Okay, this is just… wrong.
There are actually people in this world who think that robotic dogs are a great idea. As a life-long dog lover and current owner of fourteen rescue dogs, I find this more than a little disconcerting. It would be less creepy if the robot was humanoid instead of, uh, doggoid? Caninoid? Poochoid? /end rant.
The happiest dogs in the world have a job to do. Real sheepdogs love to work and are absolutely amazing to watch in action. Responding to voice commands they can move the herd in any direction, or cut the herd in two for sorting. They can also be taught whistle commands, as whistles can be heard at greater distance than shouting. If you’ve never seen them before, here’s a video of the Irish National Sheepdog Trials 2016. No need to watch the whole thing to get an idea of what they can do, unless of course you want to (15:30):
There are, naturally, economic considerations driving robotic sheepdog technology. The sheep rancher never has veterinary bills or dog food costs. The robotic dog never needs sleep, unless you count the required time to recharge or replace its battery. (Notice the use of ‘its’ battery, not ‘his’ or ‘her’ battery). Worn out parts can be replaced. The robot is never distracted by squirrels, rabbits, or predators.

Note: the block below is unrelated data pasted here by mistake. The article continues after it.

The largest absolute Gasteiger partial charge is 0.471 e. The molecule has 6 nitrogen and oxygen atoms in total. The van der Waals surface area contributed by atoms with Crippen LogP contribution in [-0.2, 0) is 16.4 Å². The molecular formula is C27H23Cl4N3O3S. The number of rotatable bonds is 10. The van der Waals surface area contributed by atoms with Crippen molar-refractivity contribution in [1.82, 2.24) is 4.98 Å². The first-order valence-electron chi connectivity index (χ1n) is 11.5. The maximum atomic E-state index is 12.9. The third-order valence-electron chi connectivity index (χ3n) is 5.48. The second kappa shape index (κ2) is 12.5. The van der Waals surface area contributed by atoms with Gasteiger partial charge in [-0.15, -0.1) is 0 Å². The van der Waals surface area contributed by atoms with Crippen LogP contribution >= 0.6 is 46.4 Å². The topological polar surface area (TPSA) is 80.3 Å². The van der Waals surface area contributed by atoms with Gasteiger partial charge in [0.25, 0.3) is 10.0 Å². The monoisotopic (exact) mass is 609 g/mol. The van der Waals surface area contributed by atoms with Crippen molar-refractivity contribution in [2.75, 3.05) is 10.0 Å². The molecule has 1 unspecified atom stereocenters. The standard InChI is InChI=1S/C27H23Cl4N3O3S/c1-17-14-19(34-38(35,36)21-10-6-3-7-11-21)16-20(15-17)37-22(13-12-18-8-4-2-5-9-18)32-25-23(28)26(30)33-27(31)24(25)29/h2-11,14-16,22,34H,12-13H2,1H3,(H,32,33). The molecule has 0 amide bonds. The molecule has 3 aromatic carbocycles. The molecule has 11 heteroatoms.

Part of the sales pitch, or justification for electrification/mechanization of Fido is, ostensibly, a shortage of skilled labor. As there is no shortage of dogs that I’m aware of, they must mean human labor. This point seems dubious however, as robotic dogs will still need to be told what to do by a human that understands the sheep business and has also mastered robot commands. Labor shortage or not, right now, there are far more sheep herders on Earth who understand dogs and how to command them to herd sheep than there are sheep herders who understand robot commands.
The two companies that have teamed up to bring us the automated sheepdog are Boston Dynamics and Rocos. Boston Dynamics built SPOT, “The mobile robot designed for sensing, inspection, and remote operation”. Rocos, which is apparently somehow an abbreviation for Robot Operations Platform, specializes in managing fleets of robots remotely from anywhere in the world. According to their website, “Rocos provides a cloud platform to build and manage your robot operations”. Together, they thought that teaching SPOT to herd sheep and managing it remotely was a good idea. Here’s their promo video (1:33):
This next picture, captured from the video, shows that the robot dog (circled in red) is getting a little help from two real sheepdogs (circled in yellow).
To wipe away that creepy robotic apparition and cleanse your video pallette, here’s a compilation of puppies howling like the big dogs they wanna be. It’s a little long, but personally I could watch it for hours (10:48):
Question of the night: What is your favorite dog breed, or, Post a picture of your current or past doggo(s).